Fundamentally it is a debate of what is an appropriate architectural response to a National Historic structure. There is a continuum of thought that runs from those that believe that nothing short of replicating the existing architectural language of the Château will be acceptable to the belief that buildings ultimately are markers and cultural expressions of our time. It is a debate that necessarily includes the general public and professionals from both Public Agencies and at large.

In the end we believe, through an extensive collective engagement and debate, that we have crafted a building that will both be appropriately subordinate and deferential to the Château and at the same time exhibit an exceptional level of care in detail and materiality. A building that will establish a beautiful and fitting connection to Major’s Hill Park, enhance the Canal promenade and adopt a respectful position on McKenzie Avenue. A building that will ultimately bridge the cultural divide from that which comes before us to our future.

Yours truly,
Peter Clewes, FRAIC, OAA, AAA, SAA, AIBC, AIA (NY, MA)
Founding Partner architectsAlliance

Correspondence to Mayor Watson and Members of Council

Correspondence to Mayor Watson and Members of Council, signed jointly by Art Phillips and Dennis Jacobs, written on behalf of the Capital Holdings Ltd. the owners of the Fairmont Château Laurier Hotel.

Dear Mayor and Councillors,

We are writing to you as the Director of Development for Capital Holdings Ltd., the owner of the Fairmont Chateau Laurier, and as the lead consultant on this project. By way of background, Art Phillips has worked with the parent company Larco Investments Ltd. for 32 years, and Dennis Jacobs, of Momentum Planning and Communications, was engaged to be a local point of contact and to manage the approvals processes in February of 2016. Dennis Jacobs’ past public sector experience has been that of the Director of Policy Planning for the City of Ottawa from 2000 to 2007.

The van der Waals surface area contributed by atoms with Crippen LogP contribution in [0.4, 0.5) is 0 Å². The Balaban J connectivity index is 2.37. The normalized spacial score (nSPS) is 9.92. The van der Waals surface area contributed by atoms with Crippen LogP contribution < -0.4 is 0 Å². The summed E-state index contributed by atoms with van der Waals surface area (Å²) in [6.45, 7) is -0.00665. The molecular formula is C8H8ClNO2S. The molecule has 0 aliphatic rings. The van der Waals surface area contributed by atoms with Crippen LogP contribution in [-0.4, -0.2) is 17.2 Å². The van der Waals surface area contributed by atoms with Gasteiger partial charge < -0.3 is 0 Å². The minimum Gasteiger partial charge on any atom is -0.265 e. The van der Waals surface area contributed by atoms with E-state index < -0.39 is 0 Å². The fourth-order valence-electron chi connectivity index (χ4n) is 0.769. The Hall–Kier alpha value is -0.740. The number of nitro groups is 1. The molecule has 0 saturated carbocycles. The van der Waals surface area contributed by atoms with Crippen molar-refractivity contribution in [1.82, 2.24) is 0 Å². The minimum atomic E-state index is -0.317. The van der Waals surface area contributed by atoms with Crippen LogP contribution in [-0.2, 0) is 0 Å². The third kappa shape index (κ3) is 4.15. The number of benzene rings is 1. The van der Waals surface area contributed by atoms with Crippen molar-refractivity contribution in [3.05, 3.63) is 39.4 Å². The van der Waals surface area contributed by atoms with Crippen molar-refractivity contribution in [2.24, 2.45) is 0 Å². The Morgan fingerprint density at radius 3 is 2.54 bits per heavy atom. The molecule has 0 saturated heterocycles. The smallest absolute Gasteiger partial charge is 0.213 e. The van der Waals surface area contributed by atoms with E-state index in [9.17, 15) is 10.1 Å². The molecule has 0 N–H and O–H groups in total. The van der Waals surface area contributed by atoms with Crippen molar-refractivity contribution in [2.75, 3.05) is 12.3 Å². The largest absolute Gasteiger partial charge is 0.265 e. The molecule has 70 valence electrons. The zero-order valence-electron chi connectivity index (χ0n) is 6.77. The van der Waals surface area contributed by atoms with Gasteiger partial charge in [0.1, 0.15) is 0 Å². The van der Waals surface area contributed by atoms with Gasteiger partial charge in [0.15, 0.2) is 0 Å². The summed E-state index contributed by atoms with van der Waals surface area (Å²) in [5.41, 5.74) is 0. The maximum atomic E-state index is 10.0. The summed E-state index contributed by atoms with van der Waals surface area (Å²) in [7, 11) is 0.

We can attest to Larco’s keen interest in, and commitment to, this project and their desire to design and construct an addition on this site that will be a lasting benefit to the hotel property and to the community as a whole. It is their commitment to quality and community engagement that led us to conduct a selection process involving leading architects from across Canada and kept us and our architectural team at the drawing board since the fall of 2016, working hand and hand with local stakeholders, both professional and community based, as well as City staff.

On June 27, 2018, and after this extensive community engagement, City Council unanimously granted the conditional approval of a heritage permit based on the massing, height and building footprint presented in May 2018. We were directed to work on alterations to the facade and form to achieve the design objectives clearly outlined in the approval. Final approval of the Site Plan Control Application was taken back from staff and given to Planning Committee to ensure that elected officials made the final decision on the proposal based on professional staff input.

On June 13, 2019, the Planning Committee granted a final approval of the site plan and accepted staffs recommendation that the design objectives related to the heritage permit had been achieved to their satisfaction.